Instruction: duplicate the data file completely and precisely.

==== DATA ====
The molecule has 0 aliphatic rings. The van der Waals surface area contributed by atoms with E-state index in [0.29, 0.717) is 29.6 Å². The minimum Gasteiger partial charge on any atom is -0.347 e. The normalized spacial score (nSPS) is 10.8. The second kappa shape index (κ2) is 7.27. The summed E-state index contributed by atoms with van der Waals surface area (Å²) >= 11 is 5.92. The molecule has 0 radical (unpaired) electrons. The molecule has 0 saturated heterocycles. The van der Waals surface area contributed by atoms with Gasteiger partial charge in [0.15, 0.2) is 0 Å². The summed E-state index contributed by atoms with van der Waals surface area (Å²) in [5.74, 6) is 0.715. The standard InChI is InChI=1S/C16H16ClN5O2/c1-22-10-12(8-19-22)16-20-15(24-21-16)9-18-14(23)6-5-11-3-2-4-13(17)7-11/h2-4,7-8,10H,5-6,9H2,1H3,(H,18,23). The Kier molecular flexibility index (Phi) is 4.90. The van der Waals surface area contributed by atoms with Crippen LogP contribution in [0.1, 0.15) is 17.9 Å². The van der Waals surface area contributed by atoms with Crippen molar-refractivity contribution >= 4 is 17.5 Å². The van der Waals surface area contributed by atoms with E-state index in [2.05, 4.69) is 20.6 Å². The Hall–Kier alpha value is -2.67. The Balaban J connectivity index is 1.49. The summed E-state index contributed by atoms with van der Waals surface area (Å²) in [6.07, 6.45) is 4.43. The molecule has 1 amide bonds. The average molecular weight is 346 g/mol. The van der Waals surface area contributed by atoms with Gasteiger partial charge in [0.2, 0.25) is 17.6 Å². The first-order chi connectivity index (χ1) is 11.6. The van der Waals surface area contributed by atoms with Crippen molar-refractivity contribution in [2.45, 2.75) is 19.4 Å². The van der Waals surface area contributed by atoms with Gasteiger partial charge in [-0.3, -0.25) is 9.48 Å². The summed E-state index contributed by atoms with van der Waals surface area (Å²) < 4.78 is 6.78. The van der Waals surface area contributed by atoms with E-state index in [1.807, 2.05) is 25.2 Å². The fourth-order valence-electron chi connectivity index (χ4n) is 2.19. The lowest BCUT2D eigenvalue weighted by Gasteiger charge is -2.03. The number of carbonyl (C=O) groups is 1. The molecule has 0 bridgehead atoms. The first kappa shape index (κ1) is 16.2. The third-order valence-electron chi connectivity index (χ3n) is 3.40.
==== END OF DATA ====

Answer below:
The molecule has 0 aliphatic rings. The van der Waals surface area contributed by atoms with E-state index in [0.29, 0.717) is 29.6 Å². The minimum Gasteiger partial charge on any atom is -0.347 e. The normalized spacial score (nSPS) is 10.8. The second kappa shape index (κ2) is 7.27. The summed E-state index contributed by atoms with van der Waals surface area (Å²) >= 11 is 5.92. The molecule has 0 radical (unpaired) electrons. The molecule has 0 saturated heterocycles. The van der Waals surface area contributed by atoms with Gasteiger partial charge in [0.15, 0.2) is 0 Å². The summed E-state index contributed by atoms with van der Waals surface area (Å²) in [5.74, 6) is 0.715. The standard InChI is InChI=1S/C16H16ClN5O2/c1-22-10-12(8-19-22)16-20-15(24-21-16)9-18-14(23)6-5-11-3-2-4-13(17)7-11/h2-4,7-8,10H,5-6,9H2,1H3,(H,18,23). The Kier molecular flexibility index (Phi) is 4.90. The van der Waals surface area contributed by atoms with Crippen LogP contribution in [0.1, 0.15) is 17.9 Å². The van der Waals surface area contributed by atoms with Crippen molar-refractivity contribution >= 4 is 17.5 Å². The van der Waals surface area contributed by atoms with E-state index in [2.05, 4.69) is 20.6 Å². The Hall–Kier alpha value is -2.67. The Balaban J connectivity index is 1.49. The summed E-state index contributed by atoms with van der Waals surface area (Å²) in [6.07, 6.45) is 4.43. The molecule has 1 amide bonds. The average molecular weight is 346 g/mol. The van der Waals surface area contributed by atoms with Gasteiger partial charge in [0.2, 0.25) is 17.6 Å². The first-order chi connectivity index (χ1) is 11.6. The van der Waals surface area contributed by atoms with Crippen molar-refractivity contribution in [2.45, 2.75) is 19.4 Å². The van der Waals surface area contributed by atoms with Gasteiger partial charge in [-0.3, -0.25) is 9.48 Å². The summed E-state index contributed by atoms with van der Waals surface area (Å²) < 4.78 is 6.78. The van der Waals surface area contributed by atoms with E-state index in [1.807, 2.05) is 25.2 Å². The fourth-order valence-electron chi connectivity index (χ4n) is 2.19. The lowest BCUT2D eigenvalue weighted by Gasteiger charge is -2.03. The number of carbonyl (C=O) groups is 1. The molecule has 0 bridgehead atoms. The first kappa shape index (κ1) is 16.2. The third-order valence-electron chi connectivity index (χ3n) is 3.40.